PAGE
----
東方琴韻 序 施並錫教授
東方琴韻是一系列「情花語 意深言」的「畫境清 詩意古」之油畫創作。立偉寄情於古典絲竹的音律曲調；寓意於清秀佳人的撥彈吹吟。於焉畫中樂聲悠揚貫古今，柔情款款滿乾坤。
Melodies of Oriental Music Instruments / Prologue
Melodies of Oriental Instruments is a series of oil paintings that “adore the whispers of flowers and probe the depths of meanings” through “depicting the translucent environment and portraying the poetic antique.” Li-wei is inspired by the tones and rhythms of classical Chinese stringed instruments and he materializes the inspiration by drawing beauties who play and chant the music. The paintings embody the music that has existed throughout time and that has filled the space with loving emotions.
Li-wei creates his Utopia with the sweet melodies and poetic realms that draw us to a lost horizon (a heavenly world)—the Shangri La. There, we fear no ravaging waves as we tumble through the mortal hustles and bustles.
In his career, Li-wei started out praising the natural beauty (how marvelous Nature can be). Then, he expressed sympathy towards humanity and land (the bitterness of beings). Now, he ponders the past and the present with poetic and melodic feelings. His creative spirit is derived from his love and care for the surrounding, the country and the history, driving him from deep inside his heart.
Li-wei appreciates and applies different means towards beauty. His concerns and feelings are of multi facades: Melodies of Oriental Music Instruments are paintings that are expressive and thought provoking. Li-wei achieves the poetic genius through contemplating music. He searches for insights in the oriental philosophy of Confucianism, Buddhism, and Taoism. He journeys through the poetic world of pentatonic scales. All in all, Li-wei discovered for himself and for us a purely wonderful land of the heart, where we “pick chrysanthemums by the eastern fence, and gaze the distance Zhongnan Mountains,” without any “roaring traffic,” so that “the heart can be secluded wherever it is.”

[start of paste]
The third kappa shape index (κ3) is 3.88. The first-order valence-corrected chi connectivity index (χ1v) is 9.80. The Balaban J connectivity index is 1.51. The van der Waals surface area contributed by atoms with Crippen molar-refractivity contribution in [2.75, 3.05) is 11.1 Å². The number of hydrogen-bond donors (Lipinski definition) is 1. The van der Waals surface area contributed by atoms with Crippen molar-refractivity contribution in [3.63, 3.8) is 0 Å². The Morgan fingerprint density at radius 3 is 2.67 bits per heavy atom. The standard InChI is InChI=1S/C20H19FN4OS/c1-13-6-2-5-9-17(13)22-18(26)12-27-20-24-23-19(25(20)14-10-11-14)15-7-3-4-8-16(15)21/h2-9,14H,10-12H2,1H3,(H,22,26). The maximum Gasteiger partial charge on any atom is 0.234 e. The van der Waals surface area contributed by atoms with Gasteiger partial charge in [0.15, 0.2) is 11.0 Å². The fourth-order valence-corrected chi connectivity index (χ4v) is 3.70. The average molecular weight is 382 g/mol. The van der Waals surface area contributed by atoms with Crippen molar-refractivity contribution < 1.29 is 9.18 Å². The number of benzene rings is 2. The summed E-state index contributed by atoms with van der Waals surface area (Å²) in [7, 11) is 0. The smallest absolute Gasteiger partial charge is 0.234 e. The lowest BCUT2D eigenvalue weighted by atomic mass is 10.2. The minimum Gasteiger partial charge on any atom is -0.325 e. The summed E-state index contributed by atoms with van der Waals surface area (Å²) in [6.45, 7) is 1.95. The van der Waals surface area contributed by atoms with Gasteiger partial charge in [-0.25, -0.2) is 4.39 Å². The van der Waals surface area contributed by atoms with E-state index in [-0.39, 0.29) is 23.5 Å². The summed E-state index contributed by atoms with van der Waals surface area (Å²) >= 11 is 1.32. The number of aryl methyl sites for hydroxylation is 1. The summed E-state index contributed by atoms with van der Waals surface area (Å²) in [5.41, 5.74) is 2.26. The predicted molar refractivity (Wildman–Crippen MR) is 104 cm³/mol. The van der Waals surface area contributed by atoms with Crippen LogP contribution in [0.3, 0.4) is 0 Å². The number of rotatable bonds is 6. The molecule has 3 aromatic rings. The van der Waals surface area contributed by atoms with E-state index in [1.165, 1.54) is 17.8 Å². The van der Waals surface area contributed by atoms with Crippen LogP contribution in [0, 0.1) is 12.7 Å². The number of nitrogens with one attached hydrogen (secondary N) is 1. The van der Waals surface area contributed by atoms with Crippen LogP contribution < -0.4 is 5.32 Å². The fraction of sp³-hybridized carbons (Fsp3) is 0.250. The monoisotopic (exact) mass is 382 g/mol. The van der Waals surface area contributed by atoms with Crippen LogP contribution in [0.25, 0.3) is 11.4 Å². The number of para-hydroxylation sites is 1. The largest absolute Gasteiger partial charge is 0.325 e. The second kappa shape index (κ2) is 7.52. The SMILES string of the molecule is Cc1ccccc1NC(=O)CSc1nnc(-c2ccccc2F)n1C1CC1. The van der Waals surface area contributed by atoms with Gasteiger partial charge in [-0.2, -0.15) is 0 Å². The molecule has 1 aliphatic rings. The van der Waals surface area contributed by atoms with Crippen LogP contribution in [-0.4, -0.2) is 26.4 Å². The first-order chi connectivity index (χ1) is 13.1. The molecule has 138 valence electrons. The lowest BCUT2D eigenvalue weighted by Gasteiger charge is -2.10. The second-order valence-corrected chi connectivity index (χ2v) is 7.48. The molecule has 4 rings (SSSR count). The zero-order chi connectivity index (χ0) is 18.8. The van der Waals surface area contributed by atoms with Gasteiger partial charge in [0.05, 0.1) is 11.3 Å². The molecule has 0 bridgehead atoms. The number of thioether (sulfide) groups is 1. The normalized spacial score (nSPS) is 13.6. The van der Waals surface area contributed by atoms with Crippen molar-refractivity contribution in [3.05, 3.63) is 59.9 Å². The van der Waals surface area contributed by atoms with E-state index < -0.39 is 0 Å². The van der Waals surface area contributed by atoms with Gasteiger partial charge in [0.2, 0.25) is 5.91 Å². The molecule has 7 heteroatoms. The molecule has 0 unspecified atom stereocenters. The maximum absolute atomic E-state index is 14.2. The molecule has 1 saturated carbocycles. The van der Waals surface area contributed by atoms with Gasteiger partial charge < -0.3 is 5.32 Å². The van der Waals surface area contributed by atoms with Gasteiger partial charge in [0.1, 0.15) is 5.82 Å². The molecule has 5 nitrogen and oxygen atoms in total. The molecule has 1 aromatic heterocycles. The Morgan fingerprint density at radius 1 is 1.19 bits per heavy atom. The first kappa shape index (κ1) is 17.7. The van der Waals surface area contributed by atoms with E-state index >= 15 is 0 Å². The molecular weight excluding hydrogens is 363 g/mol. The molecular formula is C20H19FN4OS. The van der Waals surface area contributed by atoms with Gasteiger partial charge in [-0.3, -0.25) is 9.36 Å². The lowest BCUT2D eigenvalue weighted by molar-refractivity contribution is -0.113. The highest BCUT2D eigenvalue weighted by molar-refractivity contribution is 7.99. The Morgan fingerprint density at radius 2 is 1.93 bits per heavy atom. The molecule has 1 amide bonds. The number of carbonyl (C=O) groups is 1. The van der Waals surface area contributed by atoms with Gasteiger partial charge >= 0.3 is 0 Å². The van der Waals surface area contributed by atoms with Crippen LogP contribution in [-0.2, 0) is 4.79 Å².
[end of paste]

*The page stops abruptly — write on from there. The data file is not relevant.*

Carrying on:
Li-wei creates images to evoke deeper meanings within (classical poems); he uses colors to provoke feelings inside (ancient thoughts); he uses melodies to express the ever-lasting, cleansing power of oriental music aesthetics. With his “Plum Blossoms and the Music,” Li-wei accompanies blossoming plums with delicate tones to imply the fragrance, purity, endurance and pride that plum blossoms symbolize. This feeling, this meaning, and this tone can reveal the oriental aesthetics. Plum blossoms are the purest of flowers; instruments are the purest of sound. To use the purest sound to depict the purest things, Li-wei cleanses the souls of us all.
Viewing “Water Melody,” we get closer to Su Shi’s world of surging turbulence with vast and boundless emotions. Su Shi’s words “my mind wanders in the historic landscape and one should laugh at my sentiments,” in Lyrics to Remembering Your Charms, can somehow capture Le-wei’s creative minds and heart.
Whereas viewing “Tweedle under the River Moonlight,” we are bathed in the sadness and uncertainties in life that are also expressed in Bai Ju-yi’s Ode to a Lady’s Pipa Play—“Maple leaves and white reed flowers scattered in the autumn season, while the moon light soaks in the misty river water as we say goodbye.”
Viewing the series of Melodies of Oriental Music Instruments, we encounter the poets of Tang and Song dynasties. Li-wei displays a sense of mission towards humanity and country, which sympathizes the beings through leading us to know the poets and their times. Painters and poets are similar and they are more than painters and poets. They are the pioneers of the time—great thinkers and cultural explorers. Li-wei, being a creator of arts for years, knows and acts this way.
Cultural workers create works of art, being paintings, poems, or melodies, based on their attitude towards life and faith. Their ideas of life and art must touch upon the essence of life and meet most people’s expectations. What do modern day people expect? People now seem to long for a loving, unpolluted and pure world. Li-wei’s archaic Melodies of Oriental Musical Instruments seems to show us a way to that world.
Shih Bing-Shyi Feb 12th 2017